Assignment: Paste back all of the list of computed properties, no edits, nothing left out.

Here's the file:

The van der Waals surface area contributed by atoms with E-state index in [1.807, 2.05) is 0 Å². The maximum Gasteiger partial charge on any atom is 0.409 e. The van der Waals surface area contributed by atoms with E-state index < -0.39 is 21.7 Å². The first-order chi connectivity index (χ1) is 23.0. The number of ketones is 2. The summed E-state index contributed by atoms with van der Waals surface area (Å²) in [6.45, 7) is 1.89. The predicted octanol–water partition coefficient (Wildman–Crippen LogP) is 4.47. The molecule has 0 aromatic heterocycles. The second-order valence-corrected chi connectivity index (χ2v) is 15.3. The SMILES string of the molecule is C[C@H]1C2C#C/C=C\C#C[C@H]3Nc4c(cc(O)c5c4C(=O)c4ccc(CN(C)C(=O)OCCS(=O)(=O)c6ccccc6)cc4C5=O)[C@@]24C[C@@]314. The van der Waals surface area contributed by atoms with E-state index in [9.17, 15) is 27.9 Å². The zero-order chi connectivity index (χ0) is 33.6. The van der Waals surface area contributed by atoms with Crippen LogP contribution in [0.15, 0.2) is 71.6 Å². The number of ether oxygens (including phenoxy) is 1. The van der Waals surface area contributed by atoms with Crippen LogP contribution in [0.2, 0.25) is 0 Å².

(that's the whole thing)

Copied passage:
The van der Waals surface area contributed by atoms with E-state index in [1.807, 2.05) is 0 Å². The maximum Gasteiger partial charge on any atom is 0.409 e. The van der Waals surface area contributed by atoms with E-state index < -0.39 is 21.7 Å². The first-order chi connectivity index (χ1) is 23.0. The number of ketones is 2. The summed E-state index contributed by atoms with van der Waals surface area (Å²) in [6.45, 7) is 1.89. The predicted octanol–water partition coefficient (Wildman–Crippen LogP) is 4.47. The molecule has 0 aromatic heterocycles. The second-order valence-corrected chi connectivity index (χ2v) is 15.3. The SMILES string of the molecule is C[C@H]1C2C#C/C=C\C#C[C@H]3Nc4c(cc(O)c5c4C(=O)c4ccc(CN(C)C(=O)OCCS(=O)(=O)c6ccccc6)cc4C5=O)[C@@]24C[C@@]314. The van der Waals surface area contributed by atoms with E-state index in [9.17, 15) is 27.9 Å². The zero-order chi connectivity index (χ0) is 33.6. The van der Waals surface area contributed by atoms with Crippen LogP contribution in [0.15, 0.2) is 71.6 Å². The number of ether oxygens (including phenoxy) is 1. The van der Waals surface area contributed by atoms with Crippen LogP contribution in [0.2, 0.25) is 0 Å².